By Dr. Jamie Huysman, LCSW
For the last 16 years, I have implored caregivers to take their oxygen first and not lose themselves in the emotional and mental quagmire that often comes with caring for a loved one. My experience in advocating for these courageous individuals was that those who maintained social connections for support, friendship, and assistance fared much better than those who did not. The case for self-care has been made many times over.
Recent findings about the effects of the chronic stress too many of us are unknowingly under have made the need for self-care more important than ever before.
HBO recently broadcast a ground-breaking and provocative documentary entitled “One Nation Under Stress”, hosted and produced by CNN’s Medical Officer, Dr. Sanjay Gupta. It explores how chronic stress is changing us as a society, even altering our brain capacity to be empathetic.
Our fast-paced, unpredictable world of media soundbites is driving unhealthy expectations of how we should look, think, and measure our success. The constant barrage of information and other stimuli is reshaping us as a society, and not in a good way.
This new normal is not normal at all. We are becoming more and more desensitized to our surroundings and ourselves. The insidiousness of chronic stress is all around us, it creeps up on us without our consent. How can we possibly gauge the effect that chronic stress is having on us when we are under its influence?
When we sweat the small stuff and question whether all the good in our lives is good enough, we devalue ourselves and our place in the world.
The words of Timothy Leary have a brand new and more important meaning to me now: We all need to TURN ON our love lights, TUNE IN to the gratitude of being, and DROP OUT of the rat race for a little while every day.
We deserve a break today! The build-up of weeks or months of stress can dampen our immune responses and raise our risk for disease.
The level of stress we experience consciously and unconsciously will not change unless we do. Although some stress is to be expected, even mandatory in our primal DNA, suffering the effects of overwhelming stress is optional. Let go of what you can’t control. Practice gratitude. Spend some time in nature, alone, with a pet.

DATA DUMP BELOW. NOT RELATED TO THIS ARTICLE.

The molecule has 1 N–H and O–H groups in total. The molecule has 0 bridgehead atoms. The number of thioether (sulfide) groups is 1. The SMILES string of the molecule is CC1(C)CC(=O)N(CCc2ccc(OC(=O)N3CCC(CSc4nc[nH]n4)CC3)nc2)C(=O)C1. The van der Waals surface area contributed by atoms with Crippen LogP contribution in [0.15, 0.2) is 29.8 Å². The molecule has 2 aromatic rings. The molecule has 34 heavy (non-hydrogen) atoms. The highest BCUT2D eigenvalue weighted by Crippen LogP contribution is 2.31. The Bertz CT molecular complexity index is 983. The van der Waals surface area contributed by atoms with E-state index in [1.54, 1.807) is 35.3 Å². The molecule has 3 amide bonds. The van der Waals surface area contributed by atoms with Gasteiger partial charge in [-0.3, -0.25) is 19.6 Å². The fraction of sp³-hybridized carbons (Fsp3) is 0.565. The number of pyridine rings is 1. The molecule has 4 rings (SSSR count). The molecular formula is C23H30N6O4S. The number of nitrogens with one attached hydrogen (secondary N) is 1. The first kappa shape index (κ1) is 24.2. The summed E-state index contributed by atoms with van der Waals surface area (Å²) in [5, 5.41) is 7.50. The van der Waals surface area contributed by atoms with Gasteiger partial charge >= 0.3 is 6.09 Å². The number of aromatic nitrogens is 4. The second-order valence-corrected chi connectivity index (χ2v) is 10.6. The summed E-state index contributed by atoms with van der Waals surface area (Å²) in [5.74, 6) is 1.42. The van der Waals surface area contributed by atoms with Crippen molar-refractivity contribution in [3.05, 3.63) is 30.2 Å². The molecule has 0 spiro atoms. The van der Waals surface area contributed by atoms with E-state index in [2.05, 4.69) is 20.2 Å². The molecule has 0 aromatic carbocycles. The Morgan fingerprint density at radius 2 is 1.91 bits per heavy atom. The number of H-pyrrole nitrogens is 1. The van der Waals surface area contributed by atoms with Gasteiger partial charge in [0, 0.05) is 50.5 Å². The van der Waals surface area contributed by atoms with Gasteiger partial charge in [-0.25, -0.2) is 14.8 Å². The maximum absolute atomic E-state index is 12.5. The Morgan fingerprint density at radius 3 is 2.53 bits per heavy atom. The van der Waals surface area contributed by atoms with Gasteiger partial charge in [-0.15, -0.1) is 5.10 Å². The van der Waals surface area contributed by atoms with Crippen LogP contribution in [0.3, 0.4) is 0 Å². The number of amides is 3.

Listen to music. Just breathe.
Do whatever you can do to hang on to your humanity. The world needs us to be present. Happy Stress Awareness Month! Namasté.
If you suffer from chronic stress and can’t influence or change the situation, then you’ll need to change your approach. Be willing to be flexible. Remember, you have the ability to choose your response to stressors, and you may have to try various options.
» Recognize when you don’t have control, and let it go.
» Don’t get anxious about situations that you cannot change.
» Take control of your own reactions and focus your mind on something that makes you feel calm and in control. This may take some practice, but it pays off in peace of mind.
» Develop a vision for healthy living, wellness, and personal growth, and set realistic goals to help you realize your vision.
While you can’t avoid stress, you can minimize it by changing how you choose to respond to it. The ultimate reward for your efforts is a healthy, balanced life, with time for work, relationships, relaxation, and fun. Read more at foh.psc.gov
Dr. Jamie is a popular keynote speaker, media expert, and author. He co-authored the acclaimed “Take Your Oxygen First: Protecting Your Health & Happiness While Caring for a Loved One with Memory Loss.” Dr. Huysman writes for Caregiver SOS, Connections, JoanLunden.com, Huddol.com, and blogs on PsychologyToday.com.
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